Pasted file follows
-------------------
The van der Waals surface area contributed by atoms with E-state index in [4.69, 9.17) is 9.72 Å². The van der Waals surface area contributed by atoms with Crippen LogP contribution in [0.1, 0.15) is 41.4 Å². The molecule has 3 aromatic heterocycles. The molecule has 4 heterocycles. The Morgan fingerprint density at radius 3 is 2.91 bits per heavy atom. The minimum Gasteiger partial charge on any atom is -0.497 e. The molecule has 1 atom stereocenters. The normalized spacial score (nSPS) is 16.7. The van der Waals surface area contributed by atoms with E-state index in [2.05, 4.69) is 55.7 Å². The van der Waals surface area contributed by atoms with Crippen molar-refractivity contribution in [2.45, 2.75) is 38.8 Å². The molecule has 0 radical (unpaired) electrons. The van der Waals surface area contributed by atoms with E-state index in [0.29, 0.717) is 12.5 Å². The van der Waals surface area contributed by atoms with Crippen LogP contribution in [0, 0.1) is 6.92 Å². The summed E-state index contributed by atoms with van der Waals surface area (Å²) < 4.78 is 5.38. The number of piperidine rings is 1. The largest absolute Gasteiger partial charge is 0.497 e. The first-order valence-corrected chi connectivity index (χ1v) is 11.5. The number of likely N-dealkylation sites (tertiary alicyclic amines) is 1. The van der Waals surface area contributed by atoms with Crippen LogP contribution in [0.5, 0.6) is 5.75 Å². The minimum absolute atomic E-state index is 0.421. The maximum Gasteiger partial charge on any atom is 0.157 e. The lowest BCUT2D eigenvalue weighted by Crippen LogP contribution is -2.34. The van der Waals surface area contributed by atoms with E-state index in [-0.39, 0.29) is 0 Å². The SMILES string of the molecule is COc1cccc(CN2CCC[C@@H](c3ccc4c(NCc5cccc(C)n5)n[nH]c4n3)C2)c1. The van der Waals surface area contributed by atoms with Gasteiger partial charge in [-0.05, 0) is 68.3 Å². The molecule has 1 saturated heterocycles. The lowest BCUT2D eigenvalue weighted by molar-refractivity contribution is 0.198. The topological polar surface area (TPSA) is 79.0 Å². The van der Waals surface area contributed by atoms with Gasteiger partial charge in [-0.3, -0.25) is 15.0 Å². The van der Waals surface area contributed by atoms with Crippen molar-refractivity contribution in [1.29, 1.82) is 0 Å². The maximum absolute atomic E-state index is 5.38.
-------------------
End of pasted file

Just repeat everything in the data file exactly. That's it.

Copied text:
The van der Waals surface area contributed by atoms with E-state index in [4.69, 9.17) is 9.72 Å². The van der Waals surface area contributed by atoms with Crippen LogP contribution in [0.1, 0.15) is 41.4 Å². The molecule has 3 aromatic heterocycles. The molecule has 4 heterocycles. The Morgan fingerprint density at radius 3 is 2.91 bits per heavy atom. The minimum Gasteiger partial charge on any atom is -0.497 e. The molecule has 1 atom stereocenters. The normalized spacial score (nSPS) is 16.7. The van der Waals surface area contributed by atoms with E-state index in [2.05, 4.69) is 55.7 Å². The van der Waals surface area contributed by atoms with Crippen molar-refractivity contribution in [2.45, 2.75) is 38.8 Å². The molecule has 0 radical (unpaired) electrons. The van der Waals surface area contributed by atoms with E-state index in [0.29, 0.717) is 12.5 Å². The van der Waals surface area contributed by atoms with Crippen LogP contribution in [0, 0.1) is 6.92 Å². The summed E-state index contributed by atoms with van der Waals surface area (Å²) < 4.78 is 5.38. The number of piperidine rings is 1. The largest absolute Gasteiger partial charge is 0.497 e. The first-order valence-corrected chi connectivity index (χ1v) is 11.5. The number of likely N-dealkylation sites (tertiary alicyclic amines) is 1. The van der Waals surface area contributed by atoms with Crippen LogP contribution in [0.5, 0.6) is 5.75 Å². The minimum absolute atomic E-state index is 0.421. The maximum Gasteiger partial charge on any atom is 0.157 e. The lowest BCUT2D eigenvalue weighted by Crippen LogP contribution is -2.34. The van der Waals surface area contributed by atoms with E-state index in [-0.39, 0.29) is 0 Å². The SMILES string of the molecule is COc1cccc(CN2CCC[C@@H](c3ccc4c(NCc5cccc(C)n5)n[nH]c4n3)C2)c1. The van der Waals surface area contributed by atoms with Gasteiger partial charge in [-0.05, 0) is 68.3 Å². The molecule has 1 saturated heterocycles. The lowest BCUT2D eigenvalue weighted by molar-refractivity contribution is 0.198. The topological polar surface area (TPSA) is 79.0 Å². The van der Waals surface area contributed by atoms with Gasteiger partial charge in [-0.3, -0.25) is 15.0 Å². The van der Waals surface area contributed by atoms with Crippen molar-refractivity contribution in [1.29, 1.82) is 0 Å². The maximum absolute atomic E-state index is 5.38.